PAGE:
In spectacular juxtaposition, a majestic snow-capped peak stands sentry over the surrounding savannah. This marriage of opposing beauties is connected by a mountain forest that circles the base of the volcanic mass. And it will take your breath away.
Uhuru Peak stands at 5895m above sea level. The world’s highest free-standing mountain and Africa’s highest point, it has borne witness to the blood, sweat and tears of countless climbers.
Passion, preparation, perseverance along with the support of experienced partners, are key elements to successfully summiting Kilimanjaro. We’ve partnered with a climbing operator who has over 25 years of experience and offers the best camping kit, the most professional team, the highest safety standards, and gourmet food – as well as practices responsible tourism and essential ethical porter treatment.
We recommend that you set aside a minimum of 7 nights in order to conquer Kili. While some climbers have triumphed in a shorter time, this can pose unnecessary risks. Slower ascension makes for stronger acclimatisation and a safer climb.
Our preferred route is the Lemosho Glades Route. Due to its remote location and tricky roads that lead to the trailhead, this route is one of the lesser routes used to ascend Kili. However, this makes for a more peaceful hike with less hustle and bustle from other climbers. You’ll typically spend one night in each camp: Lemosho Forest Camp, Shira Camp 1, Shira Camp 2, Barranco Camp, Karanga Camp, Barafu Camp and finally, Mweka Camp.
The start is slow and easy and you may well see buffalo and elephant en route, as you trek through the forest. The route takes you up to the western edge of the Shira Plateau and the hike across the plateau is hailed as one of the most breathtakingly beautiful hikes in Africa.
The trail merges on day four of the trek with the Shira Route, and on day five merges with the Machame Route. At this point, all three trails lead to Lava Tower, and then down into the Great Barranco Valley. Here the Umbwe route joins steeply from the south.
The trail circumvents counter-clockwise around the upper slopes of the Kibo massif, over the high-desert ridges to the Karanga Valley then to Barafu Camp – an exposed campsite set on a high ridge. Barafu means “ice” in Kiswahili. It is from Barafu Camp that you’ll make your overnight attempt to summit Africa’s highest peak.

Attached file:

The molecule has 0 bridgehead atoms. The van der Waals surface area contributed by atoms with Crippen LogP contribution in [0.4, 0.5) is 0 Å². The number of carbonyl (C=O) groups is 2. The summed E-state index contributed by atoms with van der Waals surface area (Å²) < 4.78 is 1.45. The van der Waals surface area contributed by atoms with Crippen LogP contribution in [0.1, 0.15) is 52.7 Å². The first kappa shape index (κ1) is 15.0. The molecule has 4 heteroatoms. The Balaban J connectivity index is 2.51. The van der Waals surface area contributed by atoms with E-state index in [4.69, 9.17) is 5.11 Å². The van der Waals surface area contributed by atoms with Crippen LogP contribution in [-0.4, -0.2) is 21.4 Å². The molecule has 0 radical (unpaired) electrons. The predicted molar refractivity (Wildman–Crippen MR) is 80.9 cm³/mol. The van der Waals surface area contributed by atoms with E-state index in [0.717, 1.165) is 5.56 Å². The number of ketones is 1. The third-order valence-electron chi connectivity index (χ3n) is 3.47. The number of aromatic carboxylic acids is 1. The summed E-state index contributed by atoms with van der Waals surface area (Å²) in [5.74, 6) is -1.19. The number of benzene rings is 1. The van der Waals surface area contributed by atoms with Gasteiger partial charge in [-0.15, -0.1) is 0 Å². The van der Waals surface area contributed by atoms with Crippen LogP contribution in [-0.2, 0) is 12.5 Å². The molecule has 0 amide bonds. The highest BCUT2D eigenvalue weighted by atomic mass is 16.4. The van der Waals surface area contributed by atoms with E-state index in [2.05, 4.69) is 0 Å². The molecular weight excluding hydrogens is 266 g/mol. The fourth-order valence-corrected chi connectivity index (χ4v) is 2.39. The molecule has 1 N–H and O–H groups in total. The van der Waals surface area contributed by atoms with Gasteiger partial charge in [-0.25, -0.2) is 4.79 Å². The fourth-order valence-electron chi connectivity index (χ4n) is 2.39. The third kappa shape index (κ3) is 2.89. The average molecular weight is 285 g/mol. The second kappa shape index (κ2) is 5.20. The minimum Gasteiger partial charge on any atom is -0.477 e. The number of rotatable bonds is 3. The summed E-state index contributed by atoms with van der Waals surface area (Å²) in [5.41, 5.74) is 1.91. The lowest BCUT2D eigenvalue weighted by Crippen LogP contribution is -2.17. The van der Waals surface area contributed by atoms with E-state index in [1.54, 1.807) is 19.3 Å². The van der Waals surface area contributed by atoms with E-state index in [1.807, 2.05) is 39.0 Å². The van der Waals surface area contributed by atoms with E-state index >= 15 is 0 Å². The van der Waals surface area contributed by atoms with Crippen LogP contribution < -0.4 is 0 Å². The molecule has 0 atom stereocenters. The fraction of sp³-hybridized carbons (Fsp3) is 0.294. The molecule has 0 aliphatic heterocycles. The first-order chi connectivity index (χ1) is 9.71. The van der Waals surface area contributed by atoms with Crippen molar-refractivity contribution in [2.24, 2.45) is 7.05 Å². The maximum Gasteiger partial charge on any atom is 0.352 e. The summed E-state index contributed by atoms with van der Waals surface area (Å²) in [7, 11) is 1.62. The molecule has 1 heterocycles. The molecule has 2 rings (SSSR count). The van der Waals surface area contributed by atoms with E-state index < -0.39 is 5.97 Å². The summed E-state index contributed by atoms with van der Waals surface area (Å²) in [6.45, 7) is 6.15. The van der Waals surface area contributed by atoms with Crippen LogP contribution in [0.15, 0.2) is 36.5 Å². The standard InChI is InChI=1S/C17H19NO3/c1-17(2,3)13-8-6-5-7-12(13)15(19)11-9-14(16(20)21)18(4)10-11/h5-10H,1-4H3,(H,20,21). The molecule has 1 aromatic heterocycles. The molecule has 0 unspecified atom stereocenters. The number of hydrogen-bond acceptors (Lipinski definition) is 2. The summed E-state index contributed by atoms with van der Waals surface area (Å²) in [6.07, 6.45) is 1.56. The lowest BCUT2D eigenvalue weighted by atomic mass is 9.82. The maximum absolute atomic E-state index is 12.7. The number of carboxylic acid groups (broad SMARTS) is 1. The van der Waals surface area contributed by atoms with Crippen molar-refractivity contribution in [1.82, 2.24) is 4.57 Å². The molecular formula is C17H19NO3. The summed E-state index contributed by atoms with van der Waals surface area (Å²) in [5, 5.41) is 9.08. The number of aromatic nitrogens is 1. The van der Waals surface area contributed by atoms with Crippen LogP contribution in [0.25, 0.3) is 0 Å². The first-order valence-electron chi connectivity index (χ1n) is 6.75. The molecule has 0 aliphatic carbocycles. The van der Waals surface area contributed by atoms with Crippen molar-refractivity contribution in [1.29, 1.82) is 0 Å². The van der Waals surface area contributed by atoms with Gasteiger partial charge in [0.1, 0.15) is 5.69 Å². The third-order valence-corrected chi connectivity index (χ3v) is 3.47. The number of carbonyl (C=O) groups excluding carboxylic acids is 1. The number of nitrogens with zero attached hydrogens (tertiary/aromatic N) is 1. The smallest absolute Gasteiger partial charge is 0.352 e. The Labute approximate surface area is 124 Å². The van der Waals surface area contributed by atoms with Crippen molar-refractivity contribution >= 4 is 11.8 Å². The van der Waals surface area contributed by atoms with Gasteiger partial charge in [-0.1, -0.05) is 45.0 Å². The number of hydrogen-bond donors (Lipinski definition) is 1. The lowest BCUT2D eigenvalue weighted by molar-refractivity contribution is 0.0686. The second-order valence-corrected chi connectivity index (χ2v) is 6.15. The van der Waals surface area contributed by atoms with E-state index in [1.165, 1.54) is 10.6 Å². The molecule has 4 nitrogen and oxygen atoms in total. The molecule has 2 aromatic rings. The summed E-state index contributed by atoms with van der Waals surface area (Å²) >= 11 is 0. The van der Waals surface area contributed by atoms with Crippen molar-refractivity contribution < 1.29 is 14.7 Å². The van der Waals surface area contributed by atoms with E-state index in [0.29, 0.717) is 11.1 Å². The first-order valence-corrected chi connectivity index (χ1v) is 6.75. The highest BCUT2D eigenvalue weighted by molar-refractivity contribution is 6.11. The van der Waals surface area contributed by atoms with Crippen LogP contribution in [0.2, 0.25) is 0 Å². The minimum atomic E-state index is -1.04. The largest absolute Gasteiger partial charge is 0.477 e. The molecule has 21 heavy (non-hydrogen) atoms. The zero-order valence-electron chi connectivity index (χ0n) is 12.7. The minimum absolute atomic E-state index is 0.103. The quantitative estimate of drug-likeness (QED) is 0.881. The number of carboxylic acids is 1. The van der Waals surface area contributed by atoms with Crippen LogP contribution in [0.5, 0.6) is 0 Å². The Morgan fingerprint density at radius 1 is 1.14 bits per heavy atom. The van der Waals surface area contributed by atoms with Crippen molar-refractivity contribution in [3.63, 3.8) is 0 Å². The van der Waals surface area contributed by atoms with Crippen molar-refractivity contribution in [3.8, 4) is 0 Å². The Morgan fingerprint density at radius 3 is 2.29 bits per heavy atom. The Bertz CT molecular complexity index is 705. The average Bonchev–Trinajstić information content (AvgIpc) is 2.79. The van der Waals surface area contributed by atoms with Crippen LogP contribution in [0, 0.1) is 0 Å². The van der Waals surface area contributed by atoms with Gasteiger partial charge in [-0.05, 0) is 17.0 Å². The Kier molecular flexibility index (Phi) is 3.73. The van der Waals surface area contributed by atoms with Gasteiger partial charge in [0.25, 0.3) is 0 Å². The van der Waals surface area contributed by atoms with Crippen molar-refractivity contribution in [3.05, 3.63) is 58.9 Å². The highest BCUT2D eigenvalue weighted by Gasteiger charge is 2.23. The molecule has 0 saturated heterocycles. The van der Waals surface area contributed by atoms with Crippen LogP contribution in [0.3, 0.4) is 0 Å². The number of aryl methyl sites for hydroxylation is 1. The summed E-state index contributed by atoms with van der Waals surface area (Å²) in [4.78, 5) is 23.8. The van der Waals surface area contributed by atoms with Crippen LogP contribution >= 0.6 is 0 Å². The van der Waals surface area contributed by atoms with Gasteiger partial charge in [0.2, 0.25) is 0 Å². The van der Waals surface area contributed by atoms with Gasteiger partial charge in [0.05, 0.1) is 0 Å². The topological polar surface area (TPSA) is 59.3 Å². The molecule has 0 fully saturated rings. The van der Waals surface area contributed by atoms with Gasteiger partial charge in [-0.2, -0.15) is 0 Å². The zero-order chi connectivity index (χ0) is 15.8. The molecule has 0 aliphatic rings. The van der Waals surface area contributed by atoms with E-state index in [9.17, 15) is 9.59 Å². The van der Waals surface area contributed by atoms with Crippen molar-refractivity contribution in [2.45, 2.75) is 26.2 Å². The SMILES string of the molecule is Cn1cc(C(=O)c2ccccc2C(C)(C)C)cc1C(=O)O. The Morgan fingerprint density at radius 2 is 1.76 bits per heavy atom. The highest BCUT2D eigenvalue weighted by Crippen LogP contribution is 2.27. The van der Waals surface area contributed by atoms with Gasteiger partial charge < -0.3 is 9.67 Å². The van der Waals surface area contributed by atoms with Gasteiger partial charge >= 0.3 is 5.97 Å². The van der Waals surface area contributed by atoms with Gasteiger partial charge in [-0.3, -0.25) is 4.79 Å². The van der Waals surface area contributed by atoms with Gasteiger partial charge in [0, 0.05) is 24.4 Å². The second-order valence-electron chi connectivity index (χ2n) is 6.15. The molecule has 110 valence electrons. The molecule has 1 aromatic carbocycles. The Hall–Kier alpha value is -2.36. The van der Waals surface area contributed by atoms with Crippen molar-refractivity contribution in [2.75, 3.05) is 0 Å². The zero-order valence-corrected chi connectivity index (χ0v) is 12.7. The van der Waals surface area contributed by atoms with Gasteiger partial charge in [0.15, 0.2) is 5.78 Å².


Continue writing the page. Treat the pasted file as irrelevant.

There are no sleeping huts on the Lemosho Glades Route – accommodation is in mountain tents and dining happens in a mess tent.
To celebrate your success, we suggest a spectacular spoil by incorporating an add-on safari to one of the many nearby reserves, National Parks or islands . The options are endless. Think Serengeti, Ngorongoro Crater, Selous or Zanzibar – to mention but a few. These pristine wilderness areas are a short flight away. The combination of Climbing Kilimanjaro and a Big Five Safari or a Zanzibar Beach experience is the perfect way to celebrate the magnificent diversity Africa has to offer.
Within the 650 km2 of mountain, woodlands and rolling savannah that’s incorporated into Kilimanjaro National Park, abundant wildlife is to be found. Mount Kilimanjaro, the highest mountain in Africa, consists of five main vegetation zones – each a unique biosphere that hosts a variety of fauna and flora. Lower slopes blend into montane forest, which in turn become heath and moorland that eventually give rise to alpine desert and summit. Kibo, Mawenzi and Shira are the three volcanic peaks that overlook the surrounding wilderness.
A UNESCO World Heritage Site, Kilimanjaro National Park is home to great herds of African elephants, the Cape Buffalo, giraffes, leopard, and many kinds of antelope. As the grasslands extend to forest, primates such as bush babies, blue monkeys, and western black and white colobus monkeys can be seen swinging within the treetops.
Almost mystical, always phenomenal, the combination of glacial mountain, endless grasslands and lush woodlands make Kilimanjaro National Park a unique bucket-list destination.